I once met a lawyer who had set his letterhead in a font called Stencil:
Who were his target clients? Army-surplus stores? He explained that he wanted something distinctive.
Distinctive is fine. Goofy is not.
From the top: no, no, no, no, and hell no.
Novelty fonts, script fonts, handwriting fonts, circus fonts—these have no place in any document created by a professional writer. Save them for your next career as a designer of breakfast-cereal boxes.
Don’t misunderstand—I completely believe in the power of a font to make an impression. Some of these fonts might be useful in a sign or a billboard, where the goal is to attract attention using limited space. But in a document that invites the patience and attention of a reader, a goofy font is as subtle as a jackhammer in a library. And equally unwelcome.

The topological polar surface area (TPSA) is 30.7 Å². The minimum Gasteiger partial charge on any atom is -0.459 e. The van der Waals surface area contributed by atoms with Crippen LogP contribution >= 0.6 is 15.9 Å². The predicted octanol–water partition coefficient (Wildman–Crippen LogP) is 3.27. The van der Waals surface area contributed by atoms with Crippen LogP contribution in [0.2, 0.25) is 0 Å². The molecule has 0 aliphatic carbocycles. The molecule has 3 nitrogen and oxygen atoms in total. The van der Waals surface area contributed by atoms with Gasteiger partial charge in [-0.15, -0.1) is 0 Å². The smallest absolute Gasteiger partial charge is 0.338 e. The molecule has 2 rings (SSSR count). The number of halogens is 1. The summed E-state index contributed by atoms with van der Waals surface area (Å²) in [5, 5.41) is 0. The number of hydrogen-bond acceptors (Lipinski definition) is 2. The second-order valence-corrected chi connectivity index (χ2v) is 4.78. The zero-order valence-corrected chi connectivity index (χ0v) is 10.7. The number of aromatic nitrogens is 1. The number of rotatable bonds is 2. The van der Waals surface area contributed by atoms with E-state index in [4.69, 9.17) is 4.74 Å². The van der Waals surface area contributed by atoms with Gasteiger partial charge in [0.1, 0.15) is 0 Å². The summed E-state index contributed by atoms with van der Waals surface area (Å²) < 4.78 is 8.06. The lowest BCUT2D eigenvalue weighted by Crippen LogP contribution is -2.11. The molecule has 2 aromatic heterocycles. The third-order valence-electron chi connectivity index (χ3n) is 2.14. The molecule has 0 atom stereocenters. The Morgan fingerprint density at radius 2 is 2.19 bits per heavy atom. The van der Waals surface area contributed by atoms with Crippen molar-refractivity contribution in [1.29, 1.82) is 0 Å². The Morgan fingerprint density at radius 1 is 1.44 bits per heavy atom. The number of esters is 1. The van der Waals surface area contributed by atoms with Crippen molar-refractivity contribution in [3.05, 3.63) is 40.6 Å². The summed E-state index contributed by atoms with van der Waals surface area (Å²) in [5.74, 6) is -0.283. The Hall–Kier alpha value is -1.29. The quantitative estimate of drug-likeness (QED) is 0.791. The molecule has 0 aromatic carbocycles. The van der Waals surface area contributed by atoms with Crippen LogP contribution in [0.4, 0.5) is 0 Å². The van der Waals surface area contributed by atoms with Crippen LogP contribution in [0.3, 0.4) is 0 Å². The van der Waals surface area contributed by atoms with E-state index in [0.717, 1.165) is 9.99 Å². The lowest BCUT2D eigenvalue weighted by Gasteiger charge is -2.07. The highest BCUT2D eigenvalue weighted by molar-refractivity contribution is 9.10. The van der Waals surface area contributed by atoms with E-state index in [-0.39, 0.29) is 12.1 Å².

If you think we live in the golden age of goofy fonts—not even close. Typefounders of the 19th century did it all (and more, and better).